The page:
Nonsuicidal self-injury and gender: patterns of prevalence, methods, and locations among adolescents

Suicide Life Threat Behav. 2012 Jun;42(3):266-78. doi: 10.1111/j.1943-278X.2012.0088.x. Epub 2012 Mar 21.


Nonsuicidal self-injury (NSSI) among adolescents is a growing concern. However, little is known about gender and features of this behavior. Gender differences in NSSI among a sample of 7,126 adolescents were investigated, 1,774 of whom reported having engaged in NSSI. Gender differences in prevalence, method, and location of NSSI were examined. Findings revealed that females reported higher rates of NSSI, more cutting and scratching, and more injuries to arms and legs than their male counterparts. Males reported more burning and hitting-type behavior, as well as injuries to the chest, face, or genitals. This highlights an interesting pattern of NSSI, which future research should consider to accurately examine NSSI in females and males.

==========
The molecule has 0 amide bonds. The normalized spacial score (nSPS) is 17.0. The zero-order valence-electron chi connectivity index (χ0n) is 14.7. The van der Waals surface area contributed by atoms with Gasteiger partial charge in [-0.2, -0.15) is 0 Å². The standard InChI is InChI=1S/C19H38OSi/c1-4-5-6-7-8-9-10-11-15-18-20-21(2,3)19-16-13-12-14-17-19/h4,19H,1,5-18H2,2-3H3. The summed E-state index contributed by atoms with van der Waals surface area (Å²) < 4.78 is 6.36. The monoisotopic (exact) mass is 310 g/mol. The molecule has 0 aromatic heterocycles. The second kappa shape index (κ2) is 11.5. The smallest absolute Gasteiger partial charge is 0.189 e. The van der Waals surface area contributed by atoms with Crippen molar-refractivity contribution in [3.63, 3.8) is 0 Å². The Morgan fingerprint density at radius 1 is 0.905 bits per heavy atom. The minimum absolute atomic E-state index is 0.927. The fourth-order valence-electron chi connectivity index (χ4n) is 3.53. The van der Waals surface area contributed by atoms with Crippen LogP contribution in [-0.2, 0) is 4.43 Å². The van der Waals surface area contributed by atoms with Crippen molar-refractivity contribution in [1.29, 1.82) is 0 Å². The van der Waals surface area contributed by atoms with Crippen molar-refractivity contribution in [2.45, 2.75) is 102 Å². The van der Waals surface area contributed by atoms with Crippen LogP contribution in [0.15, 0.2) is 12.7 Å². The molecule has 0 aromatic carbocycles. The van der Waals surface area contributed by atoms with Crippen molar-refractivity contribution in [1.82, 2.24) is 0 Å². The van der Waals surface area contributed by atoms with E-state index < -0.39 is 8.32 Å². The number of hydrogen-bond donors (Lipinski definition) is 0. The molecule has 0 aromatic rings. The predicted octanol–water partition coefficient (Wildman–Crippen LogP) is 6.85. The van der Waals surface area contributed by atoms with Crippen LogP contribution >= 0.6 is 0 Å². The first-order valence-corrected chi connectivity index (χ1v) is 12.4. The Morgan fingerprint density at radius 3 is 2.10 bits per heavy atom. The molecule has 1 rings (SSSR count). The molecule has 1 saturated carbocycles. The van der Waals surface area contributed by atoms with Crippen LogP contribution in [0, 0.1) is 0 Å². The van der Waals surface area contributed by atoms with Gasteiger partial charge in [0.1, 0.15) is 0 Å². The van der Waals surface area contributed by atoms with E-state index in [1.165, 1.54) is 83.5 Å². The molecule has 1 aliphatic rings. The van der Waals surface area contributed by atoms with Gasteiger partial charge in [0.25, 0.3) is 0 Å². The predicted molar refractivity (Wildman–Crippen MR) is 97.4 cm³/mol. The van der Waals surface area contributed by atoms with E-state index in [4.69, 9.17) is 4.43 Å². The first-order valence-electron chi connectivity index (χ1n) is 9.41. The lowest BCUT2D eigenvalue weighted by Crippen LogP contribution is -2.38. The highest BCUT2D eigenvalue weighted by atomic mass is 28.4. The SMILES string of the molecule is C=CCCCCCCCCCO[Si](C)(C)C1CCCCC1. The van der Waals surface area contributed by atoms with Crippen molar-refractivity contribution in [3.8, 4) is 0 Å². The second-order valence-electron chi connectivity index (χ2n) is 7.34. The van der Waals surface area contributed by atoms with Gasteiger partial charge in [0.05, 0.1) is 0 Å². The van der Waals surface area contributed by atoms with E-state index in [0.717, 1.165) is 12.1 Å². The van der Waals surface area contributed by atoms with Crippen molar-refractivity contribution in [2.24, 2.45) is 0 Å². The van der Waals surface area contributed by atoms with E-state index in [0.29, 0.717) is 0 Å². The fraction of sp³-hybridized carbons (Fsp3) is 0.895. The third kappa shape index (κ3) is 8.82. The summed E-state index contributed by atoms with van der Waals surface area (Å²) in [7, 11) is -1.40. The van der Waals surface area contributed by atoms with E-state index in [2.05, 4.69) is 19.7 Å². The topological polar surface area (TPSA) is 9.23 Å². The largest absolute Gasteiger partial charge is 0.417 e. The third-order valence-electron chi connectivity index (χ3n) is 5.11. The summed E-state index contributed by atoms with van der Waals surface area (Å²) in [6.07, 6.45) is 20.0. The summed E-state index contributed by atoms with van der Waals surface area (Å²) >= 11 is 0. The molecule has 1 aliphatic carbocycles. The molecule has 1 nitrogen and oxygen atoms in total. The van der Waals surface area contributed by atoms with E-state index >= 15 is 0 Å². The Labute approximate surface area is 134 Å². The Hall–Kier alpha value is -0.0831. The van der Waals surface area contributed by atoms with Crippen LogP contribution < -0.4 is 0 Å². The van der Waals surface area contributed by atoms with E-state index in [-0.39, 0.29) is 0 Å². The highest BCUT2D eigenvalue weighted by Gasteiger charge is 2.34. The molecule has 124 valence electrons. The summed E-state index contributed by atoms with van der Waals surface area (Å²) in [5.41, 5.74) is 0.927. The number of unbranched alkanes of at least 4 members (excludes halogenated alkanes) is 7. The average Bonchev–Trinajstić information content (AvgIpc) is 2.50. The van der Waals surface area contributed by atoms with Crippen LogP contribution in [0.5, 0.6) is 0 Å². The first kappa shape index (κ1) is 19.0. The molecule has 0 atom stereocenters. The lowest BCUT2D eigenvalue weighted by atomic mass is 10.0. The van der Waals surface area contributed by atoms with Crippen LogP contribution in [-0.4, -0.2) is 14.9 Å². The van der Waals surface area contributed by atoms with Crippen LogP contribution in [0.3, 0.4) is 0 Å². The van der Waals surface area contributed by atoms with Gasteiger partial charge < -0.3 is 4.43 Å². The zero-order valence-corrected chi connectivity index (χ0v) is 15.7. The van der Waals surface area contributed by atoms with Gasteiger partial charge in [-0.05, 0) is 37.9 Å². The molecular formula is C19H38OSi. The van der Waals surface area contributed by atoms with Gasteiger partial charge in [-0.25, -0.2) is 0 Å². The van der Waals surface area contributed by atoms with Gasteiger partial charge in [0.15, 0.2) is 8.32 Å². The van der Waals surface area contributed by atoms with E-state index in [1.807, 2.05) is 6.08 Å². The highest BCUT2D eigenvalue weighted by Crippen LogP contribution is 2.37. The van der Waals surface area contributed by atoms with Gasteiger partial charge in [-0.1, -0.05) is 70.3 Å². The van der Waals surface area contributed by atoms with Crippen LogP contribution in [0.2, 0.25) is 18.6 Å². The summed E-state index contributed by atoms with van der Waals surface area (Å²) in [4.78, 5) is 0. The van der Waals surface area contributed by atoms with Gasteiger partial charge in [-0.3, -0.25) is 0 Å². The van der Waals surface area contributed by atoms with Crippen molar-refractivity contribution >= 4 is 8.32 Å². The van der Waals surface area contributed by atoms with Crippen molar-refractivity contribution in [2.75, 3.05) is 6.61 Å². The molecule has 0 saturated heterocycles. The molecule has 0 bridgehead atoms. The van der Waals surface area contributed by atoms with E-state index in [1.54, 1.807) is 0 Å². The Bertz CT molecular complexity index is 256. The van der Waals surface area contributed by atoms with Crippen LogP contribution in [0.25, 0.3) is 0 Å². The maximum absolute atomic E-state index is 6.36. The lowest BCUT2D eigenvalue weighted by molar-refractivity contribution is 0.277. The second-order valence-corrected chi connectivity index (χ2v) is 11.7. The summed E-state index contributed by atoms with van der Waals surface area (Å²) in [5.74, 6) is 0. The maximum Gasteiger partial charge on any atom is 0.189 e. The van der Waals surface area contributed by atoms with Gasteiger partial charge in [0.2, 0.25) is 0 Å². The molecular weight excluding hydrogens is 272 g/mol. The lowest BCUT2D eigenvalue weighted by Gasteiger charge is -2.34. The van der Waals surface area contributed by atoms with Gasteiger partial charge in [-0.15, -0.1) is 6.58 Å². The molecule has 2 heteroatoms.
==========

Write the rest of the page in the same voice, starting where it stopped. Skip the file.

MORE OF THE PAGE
MeSH terms

  • Adolescent
  • Child
  • Female
  • Health Surveys
  • Humans
  • Male
  • Missouri / epidemiology
  • Prevalence
  • Self-Injurious Behavior / classification*
  • Self-Injurious Behavior / epidemiology*
  • Sex Distribution
  • Sex Factors*
  • Wounds and Injuries / pathology
  • Wounds and Injuries / psychology*
  • Young Adult